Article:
You’ve probably seen it in a wild west movie: the cowboy rides into the frame, dismounts with a flourish dropping the horse’s reins to the ground, and he goes about his business – but the horse (let’s call him Ed [not his real name]) just stands there. Is he tied up? Nope (that’s “No” in cowboyeeze). Is he restrained in any way? Nope. Is he free? Yep (that’s… well you can guess what it means).
So here’s the question: Why does Ed just stand there as if he is bound to something?
Training and experience have been combined to create a false sense of restraint for our horse. Over the years, his trainer always tied Ed’s reins to something in the ground – a rock, an anvil, or maybe a stake driven into the earth. In the early days, our horse would think he could pull away and escape, but the knots were always firm and, in spite of Ed’s best efforts, he remained secured.
Over time, Ed’s training controlled his experience to the extent that he came to believe in the power of the confinement and became passive to its effect upon his freedom. After all, he’s a smart horse and adding experience to the training produced the desired results: when Ed’s reins hit the ground he is tied up – whether they are actually tied to something or not.
For the rest of Ed’s life he will be controlled by the illusion.
A while back, I was sort of captured by the question of liberty as compared and/or contrasted to freedom. I went on a search to find out whether they were, as most people believe, interchangeable, or if there are distinctives. Modern dictionaries use liberty to define freedom and vice versa, but I keep going back to older and older dictionaries to see it has always been so.
It turns out there are differences!
Returning the Ed’s plight, the truth is obvious to all of us: Ed is really free to run away, or maybe even to find a lovely filly named Edna and take her out for a nice moonlit dinner of oats and hay.
So what retrains him? What he can’t see is that there is no stake, no anvil, no rock! He only THINKS there is.
He is held captive by his own thinking.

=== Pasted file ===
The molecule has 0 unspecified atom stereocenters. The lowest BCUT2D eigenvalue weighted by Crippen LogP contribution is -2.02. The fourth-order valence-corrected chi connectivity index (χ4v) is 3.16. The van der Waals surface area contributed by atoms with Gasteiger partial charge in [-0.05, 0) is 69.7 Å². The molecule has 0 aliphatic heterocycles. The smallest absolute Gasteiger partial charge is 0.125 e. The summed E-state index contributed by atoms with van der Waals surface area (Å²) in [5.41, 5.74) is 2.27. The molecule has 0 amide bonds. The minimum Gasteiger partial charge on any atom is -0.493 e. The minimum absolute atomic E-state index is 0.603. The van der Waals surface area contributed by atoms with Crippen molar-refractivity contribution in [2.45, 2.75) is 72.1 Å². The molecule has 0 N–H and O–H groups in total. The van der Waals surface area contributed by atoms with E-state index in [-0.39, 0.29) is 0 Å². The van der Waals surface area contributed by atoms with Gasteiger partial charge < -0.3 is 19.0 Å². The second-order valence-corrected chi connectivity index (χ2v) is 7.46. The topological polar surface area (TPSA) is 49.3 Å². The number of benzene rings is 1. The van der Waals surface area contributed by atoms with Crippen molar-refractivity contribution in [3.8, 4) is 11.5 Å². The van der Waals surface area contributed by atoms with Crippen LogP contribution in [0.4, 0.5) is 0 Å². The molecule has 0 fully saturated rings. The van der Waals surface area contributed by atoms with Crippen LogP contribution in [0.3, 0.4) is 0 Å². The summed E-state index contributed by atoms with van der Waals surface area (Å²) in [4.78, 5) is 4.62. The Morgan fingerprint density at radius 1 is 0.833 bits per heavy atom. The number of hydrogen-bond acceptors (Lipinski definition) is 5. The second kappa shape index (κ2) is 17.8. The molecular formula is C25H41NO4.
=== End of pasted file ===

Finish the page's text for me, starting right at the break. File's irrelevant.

The story of our fine horse, Ed, is the story of most people. We’re all born into a corrupted training system and we all experience our own stakes. After a while, the consistency of that training builds a collection of experiences verifying the lies and, in the end, our patterns of thinking are established. Consider that Ed is not really miserable in his thinking so he doesn’t give escape much thought: It’s just the way things are; it’s just the way he was raised.
This is the way demonization works, especially in Western cultures. We don’t often see someone speaking in a demonic voice, foaming at the mouth, or doing the flounder on the floor under the influence of demons. What we do see is folks whose thinking has been confined by stakes and rocks and anvils for so long that their default patterns of thinking are “limitation” or “I can’t” or “That’s nice for others, but not for me.”
The root word of “demonization” describes our plight: A demon caused passivity. Demons operate like the Wizard of Oz when Dorothy and the kids showed up in his castle: “Ignore the man behind the curtain.” They convince us of the veracity of the stake and delude us into being passive to their control. Our freedom has been stolen, killed, and destroyed for so long (see John 10:10), our thinking has aligned with the demon’s agenda.
Upon making the leap through the Door between the Kingdom of Darkness and the Kingdom of Light (see John 10:9) Father’s agenda must become preeminent. However, most new citizens of the Kingdom of Light are bombarded with rules – don’t drink smoke or chew – as opposed to setting out on a path of changing the way they think. The do’s and don’ts of church life take the front seat while the real agenda is forgotten. The transformation into a healthy, functioning child of God is left to chance.
THE TRANSFORMATION MUST BE INTENTIONAL, otherwise, after twenty or thirty years of being a “Christian” only produces a religious shell instead of someone who thinks like the King of kings. So, demons are assigned to help maintain the darkness thinking we were raised in, schooled in, and continue to function in, even years after entering the Kingdom.
So, how do we affect this transformation? Be[ing] transformed by the renewing of your mind (Romans 12:2) is the only path. The transformation is accomplished by exchanging Darkness training, experience, and thinking for Kingdom schooling producing experiences opposing those we have always known, producing a new way of thinking, producing a legitimate new creation (see II Corinthians 5:17) rather than the bound, ineffectual creatures skulking among the pews in the churches of the land.
The difference between freedom and liberty is this: Freedom is the absence of bondage; Liberty is the ability to THINK free and to ACT UPON that freedom. Consider this: So if the Son sets you free, you will be free indeed (John 8:36). Who do you know that is truly free? Who really functions in liberty without being confined to the lies of the Kingdom Darkness? You? No? Then I submit to you that the first step is to undergo prophetic deliverance to break the influence of the demons who maintain your thinking patterns. Then, find true wholeness and inner healing. What are those things? Wholeness is the very definition of real Kingdom living through healing the damage that has been inflicted by darkness training, experience, and thinking.